In The Mysteries of London G. W. M. Reynolds several times introduces prostitution, explaining how girls and women were obtained, trained, and retained by procurers. For example, Chapter 196, “The Old Hag and the Resurrection Man,” whose title names two out of three of the novel’s main villains, explains how the old woman exploits young girls for prostitution and blackmail. “In order to increase her resources, and occupy, as she said, ‘her leisure time,’ she had hired or bought some half-dozen young girls, about ten or twelve years old,” after which these “children of tender age were duly initiated by the old hag in all the arts and pursuits of prostitution” she sent them in pairs to streets known to men as places where prostitutes could be found — Aldersgate Street, Fleet Street, and Cheapside. The hideous old woman instructed her charges to attract “elderly men, whose tastes might be deemed more vitiated and eccentric than those of the younger loungers of the great thoroughfares where prostitution most thrives.”
Not satisfied with the earnings of these child prostitutes, the old woman uses them for blackmail:
A favourite scheme of the old woman's was this:—One of her juvenile emissaries succeeded, we will suppose, in alluring to the den in Golden Lane an elderly man whose outward respectability denoted a well-filled purse, and ought to have been associated with better morals. When the wickedness was consummated, and the elderly gentleman was about to depart, the old hag would meet him and the young girl on the stairs, and, affecting to treat the latter as a stranger who had merely used her house as a common place of such resort, would seem stupefied at the idea "of so youthful a creature having been brought to her abode for such a purpose." She would then question the girl concerning her age; and the reply would be "under twelve" of course. Thus the elderly voluptuary would suddenly find himself liable to punishment for a misdemeanour, for intriguing with a girl beneath the age of twelve; and the virtuous indignation of the old hag would be vented in assertions that though she kept a house of accommodation for grown-up persons, she abhorred the encouragement of juvenile profligacy. The result would be that the hoary old sinner found himself compelled to pay a considerable sum as hush-money.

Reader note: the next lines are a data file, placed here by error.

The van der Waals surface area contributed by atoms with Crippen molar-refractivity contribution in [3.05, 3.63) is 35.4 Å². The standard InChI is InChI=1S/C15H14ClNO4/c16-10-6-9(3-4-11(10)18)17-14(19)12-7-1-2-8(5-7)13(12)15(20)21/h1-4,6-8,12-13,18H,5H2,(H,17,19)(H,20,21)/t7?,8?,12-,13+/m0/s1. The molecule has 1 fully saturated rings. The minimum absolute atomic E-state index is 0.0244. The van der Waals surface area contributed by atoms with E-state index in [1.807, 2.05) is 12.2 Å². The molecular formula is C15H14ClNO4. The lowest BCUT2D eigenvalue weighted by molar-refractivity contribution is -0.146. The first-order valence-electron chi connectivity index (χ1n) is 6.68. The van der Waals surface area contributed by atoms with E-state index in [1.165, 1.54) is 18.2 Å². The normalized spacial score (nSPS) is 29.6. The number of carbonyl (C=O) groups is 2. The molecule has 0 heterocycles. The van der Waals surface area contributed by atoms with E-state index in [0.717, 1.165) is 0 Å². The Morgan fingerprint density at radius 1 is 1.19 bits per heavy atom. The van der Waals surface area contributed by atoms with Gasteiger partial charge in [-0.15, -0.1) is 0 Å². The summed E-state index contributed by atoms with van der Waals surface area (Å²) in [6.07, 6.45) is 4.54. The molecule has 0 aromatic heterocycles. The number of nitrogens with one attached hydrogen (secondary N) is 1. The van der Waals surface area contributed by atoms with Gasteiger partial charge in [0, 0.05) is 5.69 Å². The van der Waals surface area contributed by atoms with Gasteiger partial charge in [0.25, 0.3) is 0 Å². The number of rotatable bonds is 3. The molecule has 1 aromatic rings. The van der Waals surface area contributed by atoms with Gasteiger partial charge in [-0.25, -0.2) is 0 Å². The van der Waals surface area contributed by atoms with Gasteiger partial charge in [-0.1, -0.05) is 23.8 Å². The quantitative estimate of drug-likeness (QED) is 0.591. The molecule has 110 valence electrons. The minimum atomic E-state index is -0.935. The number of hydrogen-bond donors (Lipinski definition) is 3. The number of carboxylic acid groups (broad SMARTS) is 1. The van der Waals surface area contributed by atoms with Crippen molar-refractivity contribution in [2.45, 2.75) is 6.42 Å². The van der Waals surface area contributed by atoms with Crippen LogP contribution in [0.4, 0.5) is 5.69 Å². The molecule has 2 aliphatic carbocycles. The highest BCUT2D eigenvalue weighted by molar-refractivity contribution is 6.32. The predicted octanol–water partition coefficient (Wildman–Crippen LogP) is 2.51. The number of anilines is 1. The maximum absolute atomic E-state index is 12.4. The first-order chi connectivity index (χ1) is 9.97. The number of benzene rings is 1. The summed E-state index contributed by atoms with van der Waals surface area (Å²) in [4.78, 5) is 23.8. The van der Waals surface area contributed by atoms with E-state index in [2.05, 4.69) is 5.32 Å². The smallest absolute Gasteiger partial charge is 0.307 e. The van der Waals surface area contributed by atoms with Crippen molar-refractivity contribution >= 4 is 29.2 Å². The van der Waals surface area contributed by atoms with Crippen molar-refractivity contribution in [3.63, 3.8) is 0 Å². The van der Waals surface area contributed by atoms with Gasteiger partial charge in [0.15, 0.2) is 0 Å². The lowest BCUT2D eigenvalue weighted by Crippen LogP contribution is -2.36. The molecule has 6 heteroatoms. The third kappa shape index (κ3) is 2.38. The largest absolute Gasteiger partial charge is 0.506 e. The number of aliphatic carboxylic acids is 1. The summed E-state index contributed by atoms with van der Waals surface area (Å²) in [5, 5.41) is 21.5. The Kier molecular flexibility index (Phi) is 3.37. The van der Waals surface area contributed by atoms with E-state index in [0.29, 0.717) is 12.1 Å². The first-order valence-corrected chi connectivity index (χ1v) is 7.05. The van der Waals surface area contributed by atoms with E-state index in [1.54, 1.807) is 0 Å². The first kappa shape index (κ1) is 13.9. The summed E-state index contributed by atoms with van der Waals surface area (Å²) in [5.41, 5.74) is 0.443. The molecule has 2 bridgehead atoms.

Why did the girls state they were younger than twelve years old? Why not fifteen or fourteen? In early Victorian Englandthe age of consent — that is, the youngest age at which a girl could legally consent to sexual relations — was . . . twelve!
Reynolds, George W. M. The Mysteries of London. vol 1. Project Gutenberg EBook #47312 produced by Chuck Greif and the Online Distributed Proofreading Team from images available at Google Books. Web. 2 August 2016.
Last modified 27 September 2016